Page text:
The Art of Getting Lost

Nature // December 05, 2017

by Carol Beam, Trail Ambassador

Not all those who wander are lost.  ̶ J.R.R. Tolkien

It’s not as though I ever actually set out to get lost.  I’m an average map reader and as easily turned around in the forest as an average map reader might be. It’s sometimes hard for me to be sure exactly what message the signs are giving me. But here’s the beauty: It all works out okay.

In a place where all downward paths lead to the creek, how lost can you be? Once this beacon became clear to me, I could abandon myself to the game of exploring, of looking for familiar places, of digging deep and going with hunches.

And the things you see along the way! Whole areas you forgot existed or never saw before. A sudden beautiful vista. An enclave of gorgeous homes. A new place to enter the park. A quiet trail covered with fallen leaves.

I’ve gotten semiseriously lost on bike trips. One time it was raining, so I took off my glasses, which meant I couldn’t read my plastic-covered sheet of directions very well. Though there was supposed to be a group of us, I figured they were ahead of me, which wasn’t unusual. So I biked through some lovely neighborhoods, pedaling to little tunes in my head.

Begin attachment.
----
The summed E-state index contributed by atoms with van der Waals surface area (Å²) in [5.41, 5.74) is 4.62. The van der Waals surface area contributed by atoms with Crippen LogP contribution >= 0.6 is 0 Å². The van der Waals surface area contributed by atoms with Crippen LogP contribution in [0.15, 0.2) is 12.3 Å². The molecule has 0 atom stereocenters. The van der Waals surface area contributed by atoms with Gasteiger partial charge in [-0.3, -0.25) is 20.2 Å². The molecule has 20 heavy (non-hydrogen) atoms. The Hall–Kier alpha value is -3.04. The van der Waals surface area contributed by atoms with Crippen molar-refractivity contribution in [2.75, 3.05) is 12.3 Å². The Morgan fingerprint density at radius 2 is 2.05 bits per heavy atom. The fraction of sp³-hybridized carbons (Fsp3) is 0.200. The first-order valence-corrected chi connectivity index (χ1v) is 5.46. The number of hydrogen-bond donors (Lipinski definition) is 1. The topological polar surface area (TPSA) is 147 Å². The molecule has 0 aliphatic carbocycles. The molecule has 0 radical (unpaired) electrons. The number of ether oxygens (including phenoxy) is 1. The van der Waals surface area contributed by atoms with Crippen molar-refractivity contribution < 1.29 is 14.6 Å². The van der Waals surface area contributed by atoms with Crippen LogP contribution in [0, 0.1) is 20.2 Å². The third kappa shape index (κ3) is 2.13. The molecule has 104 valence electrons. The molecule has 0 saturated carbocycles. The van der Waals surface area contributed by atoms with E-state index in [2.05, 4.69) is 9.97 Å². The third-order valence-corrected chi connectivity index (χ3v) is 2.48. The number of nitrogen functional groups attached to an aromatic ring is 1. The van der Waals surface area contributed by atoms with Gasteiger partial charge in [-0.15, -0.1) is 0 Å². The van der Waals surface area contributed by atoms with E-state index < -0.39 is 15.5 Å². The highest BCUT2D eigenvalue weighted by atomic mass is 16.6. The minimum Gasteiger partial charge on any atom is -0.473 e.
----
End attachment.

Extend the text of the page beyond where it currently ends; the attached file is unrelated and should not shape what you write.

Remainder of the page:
This was pre-cell phone time, but my husband and I had walkie-talkies. After a good half hour of enjoying myself immensely but seeing no bikers, it occurred to me that it was possible I was lost. I looked into my handlebar bag for the walkie-talkie to tell my husband where I was. The little yellow device was sitting pretty dead under a couple of inches of rainwater.

A good rule of thumb is to go back to the last spot on the direction sheet where you knew for certain you were in the right place. I did that and found a bunch of bikers wringing their soggy gloved hands waiting for me. They were right at the turn I missed. Pretty embarrassed but also strangely pleased with myself, I apologized to everyone.  And we all made it back in time for dinner.

My life is overwhelmingly orderly. Things are blocked into spaces on my calendar, tickets tell me when a show or meeting starts, dinner happens around the same hour every night. I go into the Wissahickon and I don’t know if the plan I started with will hold up at all.

Whoops. I must have missed that turn-off.

It doesn’t matter. I get home when I get home. What freedom!

 

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